Microscopic localization of calcifications in and around breast carcinoma: a cautionary note for needle core biopsies.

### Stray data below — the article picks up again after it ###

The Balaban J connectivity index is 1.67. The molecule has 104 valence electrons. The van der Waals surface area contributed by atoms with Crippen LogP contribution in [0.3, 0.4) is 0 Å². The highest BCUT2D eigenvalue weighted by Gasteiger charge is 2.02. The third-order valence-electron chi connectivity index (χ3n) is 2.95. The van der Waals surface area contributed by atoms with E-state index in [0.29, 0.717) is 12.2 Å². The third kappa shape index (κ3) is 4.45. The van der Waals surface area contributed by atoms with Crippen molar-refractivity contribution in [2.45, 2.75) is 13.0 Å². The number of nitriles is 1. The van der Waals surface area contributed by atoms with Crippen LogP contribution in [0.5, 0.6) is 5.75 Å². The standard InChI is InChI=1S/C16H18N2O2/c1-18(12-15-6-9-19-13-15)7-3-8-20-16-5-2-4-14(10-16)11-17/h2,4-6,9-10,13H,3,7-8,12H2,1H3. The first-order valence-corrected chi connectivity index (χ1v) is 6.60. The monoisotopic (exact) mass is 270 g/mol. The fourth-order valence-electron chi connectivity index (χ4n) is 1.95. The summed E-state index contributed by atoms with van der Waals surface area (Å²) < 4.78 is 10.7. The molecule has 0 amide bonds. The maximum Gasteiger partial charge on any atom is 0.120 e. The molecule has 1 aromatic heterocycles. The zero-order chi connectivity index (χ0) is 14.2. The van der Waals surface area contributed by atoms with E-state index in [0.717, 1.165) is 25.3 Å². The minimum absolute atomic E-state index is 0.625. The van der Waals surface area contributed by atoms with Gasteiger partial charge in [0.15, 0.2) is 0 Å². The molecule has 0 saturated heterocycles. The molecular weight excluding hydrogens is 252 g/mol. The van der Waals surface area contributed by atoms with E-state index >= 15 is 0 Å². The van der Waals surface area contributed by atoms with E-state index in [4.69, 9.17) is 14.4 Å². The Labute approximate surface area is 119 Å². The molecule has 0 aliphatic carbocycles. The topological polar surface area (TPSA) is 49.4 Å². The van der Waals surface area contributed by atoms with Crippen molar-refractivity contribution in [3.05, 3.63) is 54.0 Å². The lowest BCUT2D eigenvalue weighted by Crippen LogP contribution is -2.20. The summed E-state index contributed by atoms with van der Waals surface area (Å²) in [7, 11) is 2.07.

OBJECTIVE: To detail the microanatomic localization of microcalcifications (Ca++) occurring in association with breast carcinoma and thereby to determine their reliability as a marker of breast carcinoma in small tissue core biopsies. SUMMARY BACKGROUND DATA: Identification of the pathology associated with Ca++ in mammograms has acquired increasing importance in the early detection of breast carcinoma. With recent advances enabling computer-guided stereoscopic needle biopsy of calcified foci, histopathologic diagnosis is rendered on increasingly small tissue samples, raising the risk of misdiagnosis. Knowledge of the microanatomic distribution of Ca++ in relation to diagnostic epithelial elements is essential for assessing their significance in small tissue biopsies. METHODS: All 32 carcinomas with Ca++ within 1 cm of carcinoma diagnosed by open biopsy at the New England Deaconess Hospital from January 1994 to January 1995 were studied. Ca++ were classified as being within ductal or lobular carcinoma in situ, invasive carcinoma, carcinoma-associated stroma, benign stroma >1 mm from carcinoma, or benign ducts or terminal duct-lobular units. If Ca++ were peritumoral, their distance from the tumor was measured. RESULTS: Ca++ were present only in malignant components in 31%, only in benign components in 34%, and in both in 34% of cases. The most common locations of Ca++ were benign peritumoral ducts (62%) and ductal carcinoma in situ (54%). The microanatomic distribution of benign peritumoral Ca++ in relation to the mass is detailed. CONCLUSIONS: In carcinomas with Ca++ in the area of tumor, Ca++ may not be localized to malignant tissue. Caution should be used when interpreting the finding of Ca++ in benign components of small tissue samples of breast masses.
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